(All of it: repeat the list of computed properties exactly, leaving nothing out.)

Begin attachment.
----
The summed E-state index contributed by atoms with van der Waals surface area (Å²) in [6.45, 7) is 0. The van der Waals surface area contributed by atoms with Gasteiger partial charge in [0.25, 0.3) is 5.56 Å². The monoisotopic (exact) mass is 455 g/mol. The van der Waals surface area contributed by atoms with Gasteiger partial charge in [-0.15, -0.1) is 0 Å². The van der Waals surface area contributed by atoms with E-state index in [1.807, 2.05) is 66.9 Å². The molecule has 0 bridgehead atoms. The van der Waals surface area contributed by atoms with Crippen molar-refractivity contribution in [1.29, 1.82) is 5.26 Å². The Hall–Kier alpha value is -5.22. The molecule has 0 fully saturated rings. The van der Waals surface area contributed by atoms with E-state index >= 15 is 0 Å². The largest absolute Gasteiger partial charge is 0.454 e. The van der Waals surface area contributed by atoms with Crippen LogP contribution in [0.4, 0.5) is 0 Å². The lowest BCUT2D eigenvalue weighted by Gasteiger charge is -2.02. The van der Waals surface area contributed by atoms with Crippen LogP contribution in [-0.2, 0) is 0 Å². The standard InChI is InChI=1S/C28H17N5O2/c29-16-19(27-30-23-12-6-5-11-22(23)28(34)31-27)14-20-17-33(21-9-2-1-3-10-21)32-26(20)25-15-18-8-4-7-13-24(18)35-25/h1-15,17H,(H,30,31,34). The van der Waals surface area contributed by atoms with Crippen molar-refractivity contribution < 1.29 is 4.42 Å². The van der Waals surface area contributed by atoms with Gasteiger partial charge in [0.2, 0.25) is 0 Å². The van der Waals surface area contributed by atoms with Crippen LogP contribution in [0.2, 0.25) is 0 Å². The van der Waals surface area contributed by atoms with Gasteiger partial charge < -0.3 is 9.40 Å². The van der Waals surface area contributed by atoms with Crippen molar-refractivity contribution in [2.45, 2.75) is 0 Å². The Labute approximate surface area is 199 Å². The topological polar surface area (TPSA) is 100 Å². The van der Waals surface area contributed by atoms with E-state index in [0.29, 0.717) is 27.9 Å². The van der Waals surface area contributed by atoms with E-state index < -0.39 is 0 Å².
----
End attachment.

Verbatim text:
The summed E-state index contributed by atoms with van der Waals surface area (Å²) in [6.45, 7) is 0. The van der Waals surface area contributed by atoms with Gasteiger partial charge in [0.25, 0.3) is 5.56 Å². The monoisotopic (exact) mass is 455 g/mol. The van der Waals surface area contributed by atoms with Gasteiger partial charge in [-0.15, -0.1) is 0 Å². The van der Waals surface area contributed by atoms with E-state index in [1.807, 2.05) is 66.9 Å². The molecule has 0 bridgehead atoms. The van der Waals surface area contributed by atoms with Crippen molar-refractivity contribution in [1.29, 1.82) is 5.26 Å². The Hall–Kier alpha value is -5.22. The molecule has 0 fully saturated rings. The van der Waals surface area contributed by atoms with E-state index >= 15 is 0 Å². The largest absolute Gasteiger partial charge is 0.454 e. The van der Waals surface area contributed by atoms with Crippen LogP contribution in [0.4, 0.5) is 0 Å². The lowest BCUT2D eigenvalue weighted by Gasteiger charge is -2.02. The van der Waals surface area contributed by atoms with Crippen LogP contribution in [-0.2, 0) is 0 Å². The standard InChI is InChI=1S/C28H17N5O2/c29-16-19(27-30-23-12-6-5-11-22(23)28(34)31-27)14-20-17-33(21-9-2-1-3-10-21)32-26(20)25-15-18-8-4-7-13-24(18)35-25/h1-15,17H,(H,30,31,34). The van der Waals surface area contributed by atoms with Crippen molar-refractivity contribution < 1.29 is 4.42 Å². The van der Waals surface area contributed by atoms with Gasteiger partial charge in [0.2, 0.25) is 0 Å². The van der Waals surface area contributed by atoms with Crippen LogP contribution in [0.2, 0.25) is 0 Å². The van der Waals surface area contributed by atoms with Gasteiger partial charge < -0.3 is 9.40 Å². The van der Waals surface area contributed by atoms with Crippen molar-refractivity contribution in [2.45, 2.75) is 0 Å². The Labute approximate surface area is 199 Å². The topological polar surface area (TPSA) is 100 Å². The van der Waals surface area contributed by atoms with E-state index in [0.29, 0.717) is 27.9 Å². The van der Waals surface area contributed by atoms with E-state index < -0.39 is 0 Å².